The chrysanthemum is a flower commonly associated with the fall season. It is often used as a decoration for autumn displays because of its long history of symbolism. Chrysanthemums have been around for centuries, and their meaning has been passed down through generations.
Chrysanthemums originate from Asia and get their name from Greek prefixes meaning ‘gold’ (chrysos) and ‘flower’ (anthemon). It’s thought that Swedish botanist, Carl Linnaeus, named the plant.
The chrysanthemum initially flowered in shades of yellow and gold but has since been bred to bloom in a spectrum of colours including white, purple pink and red. A part of the Asteraceae family which contains other daisy species, the chrysanthemum is one of the most commonly cultivated flowers.
Chrysanthemum Meanings and Symbolism
Chrysanthemums of different colours can represent different things: red for true love, white for innocence and honesty, and yellow for a wounded heart or neglected love.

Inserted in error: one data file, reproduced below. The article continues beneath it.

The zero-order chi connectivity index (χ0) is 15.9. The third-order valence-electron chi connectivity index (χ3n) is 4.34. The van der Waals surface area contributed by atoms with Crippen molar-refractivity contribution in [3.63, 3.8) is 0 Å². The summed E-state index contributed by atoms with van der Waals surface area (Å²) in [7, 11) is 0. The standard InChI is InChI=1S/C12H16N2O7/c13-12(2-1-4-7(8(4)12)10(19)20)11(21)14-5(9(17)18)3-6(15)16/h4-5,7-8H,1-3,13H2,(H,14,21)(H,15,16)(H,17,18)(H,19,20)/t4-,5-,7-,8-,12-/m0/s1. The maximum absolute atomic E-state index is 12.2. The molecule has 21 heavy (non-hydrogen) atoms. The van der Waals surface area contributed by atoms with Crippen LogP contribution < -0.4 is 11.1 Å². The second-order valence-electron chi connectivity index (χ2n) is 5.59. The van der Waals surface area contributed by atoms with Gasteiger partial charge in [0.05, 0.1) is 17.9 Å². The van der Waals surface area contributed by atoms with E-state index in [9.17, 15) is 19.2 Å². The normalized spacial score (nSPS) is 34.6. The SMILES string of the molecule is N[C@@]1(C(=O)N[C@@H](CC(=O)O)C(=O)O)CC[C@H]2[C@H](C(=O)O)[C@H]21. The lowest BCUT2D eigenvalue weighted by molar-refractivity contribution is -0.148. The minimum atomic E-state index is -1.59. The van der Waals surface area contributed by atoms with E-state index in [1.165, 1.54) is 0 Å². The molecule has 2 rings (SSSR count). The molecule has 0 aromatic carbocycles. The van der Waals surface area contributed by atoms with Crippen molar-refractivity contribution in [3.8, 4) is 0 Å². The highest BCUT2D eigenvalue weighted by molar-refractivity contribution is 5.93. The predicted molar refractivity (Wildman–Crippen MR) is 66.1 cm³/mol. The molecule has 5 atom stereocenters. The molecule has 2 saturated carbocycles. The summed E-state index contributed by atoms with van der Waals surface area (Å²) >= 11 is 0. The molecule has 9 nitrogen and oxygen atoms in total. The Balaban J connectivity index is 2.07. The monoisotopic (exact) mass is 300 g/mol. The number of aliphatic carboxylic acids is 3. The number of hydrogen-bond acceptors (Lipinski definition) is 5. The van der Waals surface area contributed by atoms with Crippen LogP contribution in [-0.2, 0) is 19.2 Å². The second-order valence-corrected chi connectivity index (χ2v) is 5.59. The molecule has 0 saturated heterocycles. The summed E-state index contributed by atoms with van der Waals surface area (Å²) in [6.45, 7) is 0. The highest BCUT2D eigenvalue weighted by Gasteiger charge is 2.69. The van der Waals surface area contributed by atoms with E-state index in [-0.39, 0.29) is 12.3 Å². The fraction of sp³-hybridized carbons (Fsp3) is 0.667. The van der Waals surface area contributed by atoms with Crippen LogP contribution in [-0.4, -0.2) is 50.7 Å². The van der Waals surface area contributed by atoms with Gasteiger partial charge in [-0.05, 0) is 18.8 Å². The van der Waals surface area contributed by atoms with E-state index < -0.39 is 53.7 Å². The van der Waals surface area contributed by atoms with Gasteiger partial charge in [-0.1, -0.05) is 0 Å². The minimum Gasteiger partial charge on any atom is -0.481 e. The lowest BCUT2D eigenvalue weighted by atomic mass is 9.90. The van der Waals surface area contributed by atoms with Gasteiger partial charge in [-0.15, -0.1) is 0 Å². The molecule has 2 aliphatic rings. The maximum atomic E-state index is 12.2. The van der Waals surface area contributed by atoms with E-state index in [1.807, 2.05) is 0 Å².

For some Europeans, the chrysanthemum is a custom of conveying sadness and a representation of passing away and mourning.
The chrysanthemum holds a different meaning for Chinese and Japanese cultures. It is seen as a sign of youth and is linked with stories of people living longer, healthier lives. In some folklore, it is believed that adding a chrysanthemum petal to wine will also promote longevity.
In Chinese tradition, it is believed that the flower prevents gray hair.
The History of The Chrysanthemum
Chrysanthemums have been beloved in China for centuries, with a history dating back to 15th century B.C. Initially grown as a flowering herb used in salads and teas, this special flower also holds significant meaning in Chinese art as one of the Four Gentlemen representing the four seasons - along with plum blossoms, orchids, and bamboo.
The chrysanthemum is a cherished symbol in Japanese culture, representing happiness, nobility, and strength. Each year on September 9th, Japan celebrates this important flower with the Festival of Happiness.
There are several ways that mums can be grown - from seed, cutting or division. Easy to cultivate as a perennial it is best to plant in early spring once the risk of frost has gone. They can technically be planted at any time but would need around 6 weeks for the roots to take hold before subjecting it to hot weather or cold temperatures. The plant will grow during spring and summer until flowers appear come autumn.